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Old 06-12-2008, 01:39 PM   #10
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do parents realize that they are unable to control their children's behavior? especially as one becomes an adult?

this is not to say what parents can't guide, influence, and steer behavior, and hopefully equip their children with the decision making skills, combined with ample exposure to whatever a parent's "values" are. but to actually *control* what a child is going to do or not going to do -- and these super-creepy "purity ball" options are a perfect example -- is impossible.

i'm all for being a virgin until you're married. if that's your thing, go for it. i hope it's rewarding and you draw strength from it.

but don't do it because your dad tells you to.
I agree completely. I applaud people that wait until marriage if that's their adult choice, but to do so under coercion or because you're afraid God will open up the earth to have it swallow you whole, will lead to sexual dysfunction. I hear often about young Christians my age (which is 19) or a bit older getting married. There's nothing wrong with that in and of itself, but the reasoning behind it is often that they got married young, so they wouldn't be tempted to "sin" and have premarital sex. Personally, I think people with that attitude aren't ready for marriage or sex. Marriage is about much more than sex, and signing a piece of paper and repeating some words after a preacher does not mean one has the spiritual, mental, and emotional maturity to handle sex.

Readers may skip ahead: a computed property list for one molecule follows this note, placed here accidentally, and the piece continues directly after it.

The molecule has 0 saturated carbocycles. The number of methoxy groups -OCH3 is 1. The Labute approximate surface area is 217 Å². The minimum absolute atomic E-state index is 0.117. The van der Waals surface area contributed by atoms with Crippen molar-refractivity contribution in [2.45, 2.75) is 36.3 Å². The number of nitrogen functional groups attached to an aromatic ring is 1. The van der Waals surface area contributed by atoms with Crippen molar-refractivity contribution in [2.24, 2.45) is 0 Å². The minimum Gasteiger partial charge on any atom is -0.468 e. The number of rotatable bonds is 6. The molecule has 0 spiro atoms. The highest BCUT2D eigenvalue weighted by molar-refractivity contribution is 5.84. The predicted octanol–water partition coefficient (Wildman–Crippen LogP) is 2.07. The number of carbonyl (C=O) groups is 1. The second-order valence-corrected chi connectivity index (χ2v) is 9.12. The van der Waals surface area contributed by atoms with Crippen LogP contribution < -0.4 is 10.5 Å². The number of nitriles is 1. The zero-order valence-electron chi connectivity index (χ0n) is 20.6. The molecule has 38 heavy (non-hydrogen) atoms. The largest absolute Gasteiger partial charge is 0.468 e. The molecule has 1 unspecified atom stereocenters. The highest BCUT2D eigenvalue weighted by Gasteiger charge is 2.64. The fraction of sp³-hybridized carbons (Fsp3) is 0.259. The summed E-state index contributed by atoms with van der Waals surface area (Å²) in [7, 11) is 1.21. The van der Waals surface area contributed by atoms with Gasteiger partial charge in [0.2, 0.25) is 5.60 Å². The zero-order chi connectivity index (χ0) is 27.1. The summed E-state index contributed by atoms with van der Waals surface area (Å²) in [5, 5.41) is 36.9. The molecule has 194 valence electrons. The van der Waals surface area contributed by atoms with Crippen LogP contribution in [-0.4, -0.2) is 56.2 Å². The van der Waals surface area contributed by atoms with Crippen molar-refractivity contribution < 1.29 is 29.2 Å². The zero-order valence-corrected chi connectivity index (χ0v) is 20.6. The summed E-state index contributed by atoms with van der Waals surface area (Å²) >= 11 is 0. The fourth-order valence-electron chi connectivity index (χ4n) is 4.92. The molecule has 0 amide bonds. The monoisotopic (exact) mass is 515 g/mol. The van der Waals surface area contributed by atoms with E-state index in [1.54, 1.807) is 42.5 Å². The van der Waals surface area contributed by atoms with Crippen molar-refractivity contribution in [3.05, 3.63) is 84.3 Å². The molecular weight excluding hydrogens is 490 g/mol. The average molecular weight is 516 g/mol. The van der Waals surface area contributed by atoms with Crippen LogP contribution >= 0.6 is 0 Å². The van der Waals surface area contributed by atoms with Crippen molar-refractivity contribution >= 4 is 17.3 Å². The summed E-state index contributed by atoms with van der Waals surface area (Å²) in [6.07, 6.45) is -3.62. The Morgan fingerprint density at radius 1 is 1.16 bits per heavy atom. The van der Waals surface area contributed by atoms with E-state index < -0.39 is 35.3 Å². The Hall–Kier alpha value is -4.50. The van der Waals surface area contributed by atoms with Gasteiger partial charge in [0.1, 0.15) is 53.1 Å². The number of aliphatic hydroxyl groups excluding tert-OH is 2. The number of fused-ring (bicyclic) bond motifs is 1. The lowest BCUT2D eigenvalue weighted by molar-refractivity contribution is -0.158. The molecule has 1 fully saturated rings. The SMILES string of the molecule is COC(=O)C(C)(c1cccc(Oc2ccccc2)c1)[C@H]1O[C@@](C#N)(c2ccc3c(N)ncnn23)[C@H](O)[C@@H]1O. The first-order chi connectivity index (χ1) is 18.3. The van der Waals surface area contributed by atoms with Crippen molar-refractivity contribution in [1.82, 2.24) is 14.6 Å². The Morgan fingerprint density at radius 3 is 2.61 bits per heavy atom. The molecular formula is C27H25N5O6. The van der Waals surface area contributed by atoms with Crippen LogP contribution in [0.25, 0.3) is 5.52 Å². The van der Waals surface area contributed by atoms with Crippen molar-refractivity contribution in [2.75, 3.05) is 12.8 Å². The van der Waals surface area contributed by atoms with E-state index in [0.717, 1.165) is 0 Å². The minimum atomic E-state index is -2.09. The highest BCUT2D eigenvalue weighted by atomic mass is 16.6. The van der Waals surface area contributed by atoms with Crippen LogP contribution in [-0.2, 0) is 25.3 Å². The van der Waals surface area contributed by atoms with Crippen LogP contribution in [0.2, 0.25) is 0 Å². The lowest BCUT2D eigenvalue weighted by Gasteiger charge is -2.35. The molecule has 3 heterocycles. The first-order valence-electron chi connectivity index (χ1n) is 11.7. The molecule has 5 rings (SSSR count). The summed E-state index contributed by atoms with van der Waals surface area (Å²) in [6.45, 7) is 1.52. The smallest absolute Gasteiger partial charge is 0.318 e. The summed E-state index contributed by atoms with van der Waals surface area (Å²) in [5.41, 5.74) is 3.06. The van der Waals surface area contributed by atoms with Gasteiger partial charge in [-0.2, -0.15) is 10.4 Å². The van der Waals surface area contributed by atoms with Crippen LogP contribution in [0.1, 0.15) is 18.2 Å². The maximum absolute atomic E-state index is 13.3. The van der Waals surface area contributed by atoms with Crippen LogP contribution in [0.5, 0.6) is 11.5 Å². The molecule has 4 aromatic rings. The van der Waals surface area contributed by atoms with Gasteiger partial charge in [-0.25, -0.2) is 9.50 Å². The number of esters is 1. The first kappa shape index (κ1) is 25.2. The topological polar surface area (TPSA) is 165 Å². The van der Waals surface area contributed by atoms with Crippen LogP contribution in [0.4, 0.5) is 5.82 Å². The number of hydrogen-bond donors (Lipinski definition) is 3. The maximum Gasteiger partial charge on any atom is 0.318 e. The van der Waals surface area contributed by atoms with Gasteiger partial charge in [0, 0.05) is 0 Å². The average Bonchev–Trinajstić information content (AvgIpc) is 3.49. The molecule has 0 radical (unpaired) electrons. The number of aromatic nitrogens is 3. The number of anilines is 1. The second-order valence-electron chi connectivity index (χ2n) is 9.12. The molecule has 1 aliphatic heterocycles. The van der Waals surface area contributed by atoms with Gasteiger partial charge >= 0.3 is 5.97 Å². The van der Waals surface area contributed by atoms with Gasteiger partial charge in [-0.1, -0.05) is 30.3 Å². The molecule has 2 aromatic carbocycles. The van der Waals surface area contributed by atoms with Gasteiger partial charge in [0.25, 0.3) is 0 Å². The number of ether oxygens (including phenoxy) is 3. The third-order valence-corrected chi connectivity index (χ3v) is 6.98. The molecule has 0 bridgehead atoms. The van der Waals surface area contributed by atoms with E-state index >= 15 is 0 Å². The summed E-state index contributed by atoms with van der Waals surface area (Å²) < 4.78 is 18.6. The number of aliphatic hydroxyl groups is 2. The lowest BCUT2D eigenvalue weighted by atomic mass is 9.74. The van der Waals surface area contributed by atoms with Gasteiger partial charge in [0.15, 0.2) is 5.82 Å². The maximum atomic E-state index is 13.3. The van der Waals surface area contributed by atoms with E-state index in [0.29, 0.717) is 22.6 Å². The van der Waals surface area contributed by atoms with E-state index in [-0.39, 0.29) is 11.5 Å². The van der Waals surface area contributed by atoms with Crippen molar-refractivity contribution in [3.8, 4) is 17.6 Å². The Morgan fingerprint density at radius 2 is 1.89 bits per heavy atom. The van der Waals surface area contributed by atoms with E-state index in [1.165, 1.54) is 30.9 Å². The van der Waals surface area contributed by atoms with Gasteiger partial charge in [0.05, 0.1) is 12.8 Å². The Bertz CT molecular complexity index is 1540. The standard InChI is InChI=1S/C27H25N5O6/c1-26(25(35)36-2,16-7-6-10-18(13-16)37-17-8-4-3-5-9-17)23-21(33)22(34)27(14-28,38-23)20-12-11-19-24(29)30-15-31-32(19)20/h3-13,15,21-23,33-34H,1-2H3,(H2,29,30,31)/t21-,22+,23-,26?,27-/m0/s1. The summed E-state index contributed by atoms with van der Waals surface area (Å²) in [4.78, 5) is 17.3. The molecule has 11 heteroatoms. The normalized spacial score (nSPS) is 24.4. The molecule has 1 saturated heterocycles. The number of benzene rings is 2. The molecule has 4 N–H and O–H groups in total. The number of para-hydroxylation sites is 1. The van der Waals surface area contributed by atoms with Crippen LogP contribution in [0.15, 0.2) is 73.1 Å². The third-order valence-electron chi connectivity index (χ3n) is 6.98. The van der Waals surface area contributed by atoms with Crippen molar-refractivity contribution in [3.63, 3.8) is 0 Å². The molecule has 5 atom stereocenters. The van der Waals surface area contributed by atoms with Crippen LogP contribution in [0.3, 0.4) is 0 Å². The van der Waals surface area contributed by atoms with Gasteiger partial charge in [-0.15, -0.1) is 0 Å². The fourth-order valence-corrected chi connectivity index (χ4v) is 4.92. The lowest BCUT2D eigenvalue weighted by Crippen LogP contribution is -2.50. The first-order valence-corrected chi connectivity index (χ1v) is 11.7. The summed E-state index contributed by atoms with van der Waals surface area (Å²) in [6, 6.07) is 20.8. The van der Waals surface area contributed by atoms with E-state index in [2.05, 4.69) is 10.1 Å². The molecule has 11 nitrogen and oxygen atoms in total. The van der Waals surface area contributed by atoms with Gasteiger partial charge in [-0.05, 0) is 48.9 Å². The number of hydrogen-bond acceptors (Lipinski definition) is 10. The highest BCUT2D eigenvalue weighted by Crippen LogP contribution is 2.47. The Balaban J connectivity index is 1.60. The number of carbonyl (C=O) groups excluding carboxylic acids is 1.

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Old 06-12-2008, 02:32 PM   #11
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sex is about sex

and marriage is about ?
well, I am no expert on marriage, but from what I hear